Christmas is traditionally a time people spent with their loved ones. This could be with family, or with friends. For some aged care workers, Christmas is spent working and caring for the residents that may not have family or anywhere to go.

Despite not being with their own families, many care workers enjoy spending time with the residents as they form their own “aged care family”, making sure that everyone has the chance to feel the Christmas spirit.

HelloCare reached out the community to hear stories about working on Christmas Day, and what we received was an abundance of beautiful stories from the most giving of people.

“Ensuring my residents have the best Xmas they can, but for me, it’s not just the day. I build it up for a week or so. Luckily our management is fine with dressing up, it’s one of the only times a year they actually encourage it. It’s great for the residents and families including grandchildren. Although I don’t think they were quite aware how seriously some of us would go lol,” says Daniel Samwell.

“I work in aged care mainly in dementia for years now and I’m on my 3rd Xmas with my beautiful residents that I absolutely adore and gives me great satisfaction that I am there with them when families are not.and I still get to spend it with my family at home after my day with those beautiful souls… Love my job,” says Amanda Smith.

“I have worked on Christmas Day, it’s great because I like to dress the residents up to the nines. I also make it special for them because they can’t go home or don’t have family. Sharing a meal with them & a drink or two,” says Francesca Brancatisano.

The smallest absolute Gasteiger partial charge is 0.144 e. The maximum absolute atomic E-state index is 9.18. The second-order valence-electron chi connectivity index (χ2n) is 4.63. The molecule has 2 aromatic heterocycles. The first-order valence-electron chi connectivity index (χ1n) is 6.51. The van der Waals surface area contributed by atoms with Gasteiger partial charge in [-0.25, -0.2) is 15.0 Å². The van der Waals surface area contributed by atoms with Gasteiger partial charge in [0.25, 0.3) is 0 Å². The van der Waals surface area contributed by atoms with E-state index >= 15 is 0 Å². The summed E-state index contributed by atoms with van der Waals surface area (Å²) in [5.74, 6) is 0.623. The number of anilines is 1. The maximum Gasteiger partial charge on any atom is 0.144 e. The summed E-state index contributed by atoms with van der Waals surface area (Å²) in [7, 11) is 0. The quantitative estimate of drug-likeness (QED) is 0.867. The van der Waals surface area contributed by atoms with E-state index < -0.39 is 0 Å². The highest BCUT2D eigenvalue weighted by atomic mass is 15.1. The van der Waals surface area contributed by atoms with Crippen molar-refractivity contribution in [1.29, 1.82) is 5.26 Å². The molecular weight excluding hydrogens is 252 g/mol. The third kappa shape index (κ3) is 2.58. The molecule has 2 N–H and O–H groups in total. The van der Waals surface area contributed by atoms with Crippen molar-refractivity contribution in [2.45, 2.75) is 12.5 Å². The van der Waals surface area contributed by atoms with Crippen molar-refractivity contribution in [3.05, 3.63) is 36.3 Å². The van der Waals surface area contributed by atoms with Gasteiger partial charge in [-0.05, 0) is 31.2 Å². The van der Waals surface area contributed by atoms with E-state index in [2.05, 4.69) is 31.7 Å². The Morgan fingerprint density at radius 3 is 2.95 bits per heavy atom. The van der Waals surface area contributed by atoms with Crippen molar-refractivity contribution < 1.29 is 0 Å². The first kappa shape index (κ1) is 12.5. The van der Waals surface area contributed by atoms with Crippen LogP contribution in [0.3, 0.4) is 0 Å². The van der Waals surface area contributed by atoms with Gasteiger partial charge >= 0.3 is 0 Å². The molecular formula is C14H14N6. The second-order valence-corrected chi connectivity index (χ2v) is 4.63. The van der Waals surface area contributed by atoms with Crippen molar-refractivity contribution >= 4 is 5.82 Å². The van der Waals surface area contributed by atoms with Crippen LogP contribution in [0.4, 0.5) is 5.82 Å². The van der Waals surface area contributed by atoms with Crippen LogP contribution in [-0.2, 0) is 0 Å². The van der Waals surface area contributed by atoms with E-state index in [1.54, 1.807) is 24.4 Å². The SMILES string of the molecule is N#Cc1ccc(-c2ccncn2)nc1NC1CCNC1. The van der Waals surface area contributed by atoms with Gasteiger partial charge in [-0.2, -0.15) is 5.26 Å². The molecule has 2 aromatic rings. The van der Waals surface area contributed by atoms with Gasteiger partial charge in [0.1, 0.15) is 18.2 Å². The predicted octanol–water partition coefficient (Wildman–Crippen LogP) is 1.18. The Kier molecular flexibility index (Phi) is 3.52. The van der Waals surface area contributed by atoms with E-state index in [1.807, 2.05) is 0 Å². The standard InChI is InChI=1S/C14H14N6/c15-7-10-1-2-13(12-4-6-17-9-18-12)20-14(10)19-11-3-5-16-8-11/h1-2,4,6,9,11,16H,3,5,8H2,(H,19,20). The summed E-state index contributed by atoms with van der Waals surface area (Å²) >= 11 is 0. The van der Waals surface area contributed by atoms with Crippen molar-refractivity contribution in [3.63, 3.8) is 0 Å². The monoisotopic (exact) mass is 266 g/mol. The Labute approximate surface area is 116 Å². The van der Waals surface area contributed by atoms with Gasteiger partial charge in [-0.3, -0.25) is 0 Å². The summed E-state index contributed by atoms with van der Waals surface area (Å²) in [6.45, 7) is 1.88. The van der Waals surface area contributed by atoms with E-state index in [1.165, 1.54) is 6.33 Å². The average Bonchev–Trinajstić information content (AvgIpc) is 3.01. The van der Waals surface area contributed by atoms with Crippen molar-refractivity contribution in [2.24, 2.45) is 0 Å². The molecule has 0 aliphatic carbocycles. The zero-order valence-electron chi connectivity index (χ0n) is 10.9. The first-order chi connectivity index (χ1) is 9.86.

Jodi Laughlan says it’s the “best day to work”. “Only on the floor staff rostered on so we dress up and put all the tables together so everyone sits together making it more family-like. We play Christmas music and sing . It’s a really fun day!”

David Alchin explained that as a nurse, he worked many Christmas days. “Separated and with my children with their mums, I considered the residents my family. Always enjoyed the day with staff, families and of course residents with no family. Staff worked so hard on the day to make it special. I remain proud of those who worked under me. One big happy family that created a friendly environment that endured throughout the year.”

“Besides all the decorations and the enormous spread of food, spending Christmas with the residents rather than celebrating it with your family and loved ones gives it true meaning. It’s a sacrifice for the pleasure of others and in a way that is rewarding, knowing that those who are alone on Christmas Day are surrounded by people who truly care and to bring a little joy to their day,” says Marion D’Costa.

Teresa Crouch Hetherington says that “for some of our clients we are the only faces they will see that day so Christmas visits are super important. Taking the extra time, singing a carol with them and leaving a small gift (candy canes or rum balls) puts a smile on their faces.”

Ann Palmer Cortie is working this Christmas and Boxing Day Evening. “It is good when the residents come home from their families, happy and full from a great exhausting day. It can also help the residents whose families don’t come, or that have no family, they become our family, to give Christmas cheer to and laugh and have a good time with. We all sing off key carols and have a good night.”

Janet Rand has worked Christmas Day in home care, “I enjoy it when you are showering and dressing people getting them ready to go out to lunch with their families, but a bit sad when you have clients that have no one and are not going anywhere! Then I try to make it as happy as I can for them with little gifts!!”

It’s not just the workers who cherish the holiday, but the families of the residents too.

Sonia Davis had a special message for those who work at her father’s facility; “Thank you to all the aged care staff, I see my dad every day and the staff are wonderful in his home, they are so caring and Christmas has been celebrated nearly every day in December, so many beautiful carols and parties.”

To all the aged care workers and staff working Christmas this year, thank you for your giving up your family time to provide care to others in need. Merry Christmas.

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